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5 NC Counties Look To Break With Cardinal Innovations Healthcare As Company Releases Improvement Plan

Alex Olgin

Cardinal Innovations Healthcare coordinates behavioral health care for Medicaid recipients in 20 North Carolina counties. On Tuesday, at least five of those counties — Mecklenburg, Union, Cabarrus, Stanly and Orange — were planning to or were in the process of cutting ties with the company.

“We’ve moved past the time to try to remedy this issue,” said Stanly County Manager Andy Lucas. Stanly County commissioners unanimously voted Monday night to start the process of dropping Cardinal.

“It just seems like we’re told time and time again that they’re ‘working on it.’ At some point it just becomes lip service versus action,” Lucas said.

Stanly County leaders found the process of working with Cardinal “frustrating” and “disheartening,” according to Lucas, particularly when he said the company failed to conduct behavioral health assessments of children in foster care in a timely manner.

“We don’t need an assessment in, you know, three, five, eight days. We need an assessment now,” Lucas said.

Leaders in Mecklenburg County have leveled similar accusations for months.

At a commissioners meeting last week, Assistant County Manager Anthony Trotman said Cardinal was delaying care for Mecklenburg residents, including children, and that the company has a limited network of health care providers. According to Trotman, in 2019, Mecklenburg County spent $2.3 million to place children in emergency care because services weren’t available, though he said not all of those costs were Cardinal’s responsibility.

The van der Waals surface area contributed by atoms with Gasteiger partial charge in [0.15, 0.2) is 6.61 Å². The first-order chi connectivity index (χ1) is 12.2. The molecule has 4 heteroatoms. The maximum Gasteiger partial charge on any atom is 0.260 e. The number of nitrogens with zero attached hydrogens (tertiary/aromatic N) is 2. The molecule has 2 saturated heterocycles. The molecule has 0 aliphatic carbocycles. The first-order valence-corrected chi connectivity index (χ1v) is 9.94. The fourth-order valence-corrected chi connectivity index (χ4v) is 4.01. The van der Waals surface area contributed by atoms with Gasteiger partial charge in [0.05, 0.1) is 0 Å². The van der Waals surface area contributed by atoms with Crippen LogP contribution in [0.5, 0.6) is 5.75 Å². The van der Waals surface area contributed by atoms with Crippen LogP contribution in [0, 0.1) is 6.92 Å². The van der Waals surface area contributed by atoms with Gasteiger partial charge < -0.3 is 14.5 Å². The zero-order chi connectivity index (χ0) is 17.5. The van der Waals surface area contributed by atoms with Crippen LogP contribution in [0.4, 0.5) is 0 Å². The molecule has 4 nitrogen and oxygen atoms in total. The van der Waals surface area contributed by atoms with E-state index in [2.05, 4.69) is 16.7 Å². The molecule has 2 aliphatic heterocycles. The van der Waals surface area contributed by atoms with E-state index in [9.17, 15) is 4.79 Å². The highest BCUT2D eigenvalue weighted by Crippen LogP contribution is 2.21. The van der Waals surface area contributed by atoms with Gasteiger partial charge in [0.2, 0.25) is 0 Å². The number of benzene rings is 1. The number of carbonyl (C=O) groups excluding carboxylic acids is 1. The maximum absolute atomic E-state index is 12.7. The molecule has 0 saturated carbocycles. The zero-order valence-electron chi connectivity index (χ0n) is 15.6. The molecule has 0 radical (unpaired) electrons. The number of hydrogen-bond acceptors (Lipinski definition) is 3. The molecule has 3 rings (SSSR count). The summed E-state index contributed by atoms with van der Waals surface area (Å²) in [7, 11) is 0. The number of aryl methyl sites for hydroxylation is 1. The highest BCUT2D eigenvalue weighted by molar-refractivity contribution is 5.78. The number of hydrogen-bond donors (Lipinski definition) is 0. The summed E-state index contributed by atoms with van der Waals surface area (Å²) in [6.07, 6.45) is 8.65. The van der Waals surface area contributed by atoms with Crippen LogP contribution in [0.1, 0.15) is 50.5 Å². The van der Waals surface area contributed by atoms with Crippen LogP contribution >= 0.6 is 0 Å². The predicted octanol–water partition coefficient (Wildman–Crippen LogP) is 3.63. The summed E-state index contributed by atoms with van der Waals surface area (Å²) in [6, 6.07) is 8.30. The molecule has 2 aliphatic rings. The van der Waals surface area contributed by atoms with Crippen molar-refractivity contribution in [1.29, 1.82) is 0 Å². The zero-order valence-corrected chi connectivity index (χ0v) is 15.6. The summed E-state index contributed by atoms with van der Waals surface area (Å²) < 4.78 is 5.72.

On Monday afternoon, Cardinal released a “county action plan” that it said would improve its services and address county concerns, including those raised by Mecklenburg County and Forsyth County leaders in an Oct. 23 letter to the company and North Carolina’s Department of Health and Human Services.

In its improvement plan, which it said was effective immediately, Cardinal said it would issue treatment authorization decisions within 72 hours for foster children and individuals who visit the emergency department two or more times within two months. The company also said it would remove authorization requirements for a “broad category of outpatient and community-based services.”

Health and Human Services must approve counties’ decisions to disengage from local management entity-managed care organizations like Cardinal.

At a press conference Tuesday afternoon, Health and Human Services Secretary Mandy Cohen said the agency takes the concerns raised about Cardinal “very seriously.”

“We have asked Cardinal for corrective action which they have outlined in a plan,” Cohen said. “Our role as regulators is to make sure that that plan turns into action and that they follow through with that and if they don’t, that we hold them financially accountable for that.”

Leaders in Union, Cabarrus and Stanly counties have said that if the state approves their disengagement plans, they plan to switch to using Partners Behavioral Health Management.

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Claire Donnelly is WFAE's health reporter. She previously worked at NPR member station KGOU in Oklahoma and also interned at WBEZ in Chicago and WAMU in Washington, D.C. She holds a master's degree in journalism from Northwestern University and attended college at the University of Virginia, where she majored in Comparative Literature and Spanish. Claire is originally from Richmond, Virginia. Reach her at cdonnelly@wfae.org or on Twitter @donnellyclairee.